“Two hours of pow,” was how Judy
Garland described the event.
Clearly Judy’s performance at Carnegie
Hall was a milestone in the life and career of
a performer who had seen many successes
in her lifetime. Judy had already experienced
comebacks many times before. Today, 50
years later, people are still raving about
this concert, no matter if they have heard it
hundreds of times or for the first time. Even
those who might not be Judy Garland fans
(say it ain’t so) are hooked by this concert.
It’s particularly wonderful given the fact that
a year-and-a-half earlier Judy Garland had
“Judy At Carnegie Hall” remains her
biggest selling recording. It originally stayed
on the charts for 94 weeks — 13 at number
one — and won her five Grammy Awards,
including Best Female Vocal Performance and
Album of the Year (the first time a woman to
win this category). Today it is still in print and a
very popular selling CD and music download.
To listen to it is to re-live what truly is the
greatest night in show business history sung
by the greatest entertainer in show business,
Judy Garland. If you haven’t heard it, do
yourself a favor and listen. If you have, listen
again. You’ll smile, you’ll laugh, you’ll cry. You
will love it. : :
— A self-described “Friend of Dorothy,”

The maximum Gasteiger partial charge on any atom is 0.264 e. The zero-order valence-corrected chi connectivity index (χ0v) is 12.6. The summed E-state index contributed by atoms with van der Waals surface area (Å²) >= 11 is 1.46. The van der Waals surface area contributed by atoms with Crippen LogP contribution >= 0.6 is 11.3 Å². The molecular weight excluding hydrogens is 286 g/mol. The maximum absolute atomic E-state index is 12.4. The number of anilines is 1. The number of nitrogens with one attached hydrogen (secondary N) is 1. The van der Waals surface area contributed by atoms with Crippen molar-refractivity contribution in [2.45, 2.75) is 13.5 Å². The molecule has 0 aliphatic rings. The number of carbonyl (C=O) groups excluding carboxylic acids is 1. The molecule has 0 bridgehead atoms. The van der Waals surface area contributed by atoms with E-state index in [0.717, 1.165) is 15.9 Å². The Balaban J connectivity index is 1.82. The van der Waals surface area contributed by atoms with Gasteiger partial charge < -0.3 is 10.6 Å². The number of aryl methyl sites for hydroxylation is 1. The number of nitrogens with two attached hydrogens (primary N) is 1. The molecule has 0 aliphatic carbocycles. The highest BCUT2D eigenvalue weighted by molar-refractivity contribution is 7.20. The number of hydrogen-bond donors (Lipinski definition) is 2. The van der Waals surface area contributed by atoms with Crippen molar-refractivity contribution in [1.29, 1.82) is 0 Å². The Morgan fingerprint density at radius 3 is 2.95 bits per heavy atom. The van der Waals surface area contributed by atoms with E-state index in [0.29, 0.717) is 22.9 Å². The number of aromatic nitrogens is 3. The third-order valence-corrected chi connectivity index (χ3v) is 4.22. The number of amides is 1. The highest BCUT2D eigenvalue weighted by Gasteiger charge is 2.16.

Jim Thompson is a qnotes reader and
community member. He lives in Fort Mill, S.C.
April 16-29 . 2011 qnotes 11
Pride Charlotte wants to ‘stand proud’
Pride Charlotte, slated for Aug. 27, captures the heart of the Queen City
by Leah Cagle :: firstname.lastname@example.org
Pride. Inclusivity. Creativity. Diversity.
Words like these saturate the conversations
surrounding this year’s Pride Charlotte
festival. It only takes a brief glance at the
upcoming celebration to understand just what
an amazing event we have coming our way
Although Charlotte has been hosting
Pride festivities since the 1970s, the process
of creating a thriving LGBT community hasn’t
been easy. In 2005, the non-profit Charlotte
Pride organization dissolved after facing
intense anti-gay backlash. But since 2006,
when the Lesbian & Gay Community Center
took charge of the event, Pride Charlotte has
grown immensely, jumping from Gateway
Village to the N.C. Music Factory and now,
for 2011, to the very heart of the Queen City
— Uptown Tryon St.
“We are very excited to move our festival
Uptown and to the heart of Charlotte’s artistic
and cultural center,” Jonathan Hill, Pride
‘Teamwork makes the
Pride Charlotte needs volunteers,
vendors and visionaries to help make
this event possible. If you’re interested
in participating, visit the Pride Charlotte
website at pridecharlotte.com to learn
more about volunteer opportunities and
fill out a volunteer application.
Charlotte co-chair, said in a release. “The S.
Tryon St. location provides a unique opportunity
for our event to grow and to raise more
visibility for this city’s diverse gay community.”
Organizers [Ed. Note — This publication’s
editor serves on the event’s organizing committee]
say the Pride festival, slated for Aug.
27, is the largest celebration of LGBT culture
and community in the Carolinas. The event
attracts thousands of folks — gay and ally
alike — to partake in a vibrant, week-long
party of artistic, culinary and cultural delight.